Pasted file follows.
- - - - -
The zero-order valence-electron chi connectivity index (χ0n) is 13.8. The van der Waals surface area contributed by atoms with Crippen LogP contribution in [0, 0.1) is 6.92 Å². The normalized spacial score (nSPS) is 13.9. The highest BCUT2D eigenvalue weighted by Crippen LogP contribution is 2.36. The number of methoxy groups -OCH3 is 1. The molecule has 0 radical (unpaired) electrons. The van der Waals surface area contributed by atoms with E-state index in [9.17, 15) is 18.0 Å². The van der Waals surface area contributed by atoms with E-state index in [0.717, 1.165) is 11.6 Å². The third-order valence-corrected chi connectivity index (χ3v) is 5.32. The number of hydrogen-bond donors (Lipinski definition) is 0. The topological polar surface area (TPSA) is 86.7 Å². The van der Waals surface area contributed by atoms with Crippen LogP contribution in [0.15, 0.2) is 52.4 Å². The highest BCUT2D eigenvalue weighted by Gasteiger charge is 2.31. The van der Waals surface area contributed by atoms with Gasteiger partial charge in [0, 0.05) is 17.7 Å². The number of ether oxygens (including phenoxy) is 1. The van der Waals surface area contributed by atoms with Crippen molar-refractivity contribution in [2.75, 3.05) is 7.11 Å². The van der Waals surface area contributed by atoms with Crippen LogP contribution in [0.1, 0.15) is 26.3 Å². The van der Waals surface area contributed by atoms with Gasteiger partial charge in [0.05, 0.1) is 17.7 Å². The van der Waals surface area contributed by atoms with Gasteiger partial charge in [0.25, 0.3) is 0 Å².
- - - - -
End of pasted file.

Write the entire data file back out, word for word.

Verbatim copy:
The zero-order valence-electron chi connectivity index (χ0n) is 13.8. The van der Waals surface area contributed by atoms with Crippen LogP contribution in [0, 0.1) is 6.92 Å². The normalized spacial score (nSPS) is 13.9. The highest BCUT2D eigenvalue weighted by Crippen LogP contribution is 2.36. The number of methoxy groups -OCH3 is 1. The molecule has 0 radical (unpaired) electrons. The van der Waals surface area contributed by atoms with E-state index in [9.17, 15) is 18.0 Å². The van der Waals surface area contributed by atoms with E-state index in [0.717, 1.165) is 11.6 Å². The third-order valence-corrected chi connectivity index (χ3v) is 5.32. The number of hydrogen-bond donors (Lipinski definition) is 0. The topological polar surface area (TPSA) is 86.7 Å². The van der Waals surface area contributed by atoms with Crippen LogP contribution in [0.15, 0.2) is 52.4 Å². The highest BCUT2D eigenvalue weighted by Gasteiger charge is 2.31. The van der Waals surface area contributed by atoms with Gasteiger partial charge in [0, 0.05) is 17.7 Å². The number of ether oxygens (including phenoxy) is 1. The van der Waals surface area contributed by atoms with Crippen molar-refractivity contribution in [2.75, 3.05) is 7.11 Å². The van der Waals surface area contributed by atoms with Crippen LogP contribution in [0.1, 0.15) is 26.3 Å². The van der Waals surface area contributed by atoms with Gasteiger partial charge in [0.05, 0.1) is 17.7 Å². The van der Waals surface area contributed by atoms with Gasteiger partial charge in [0.25, 0.3) is 0 Å².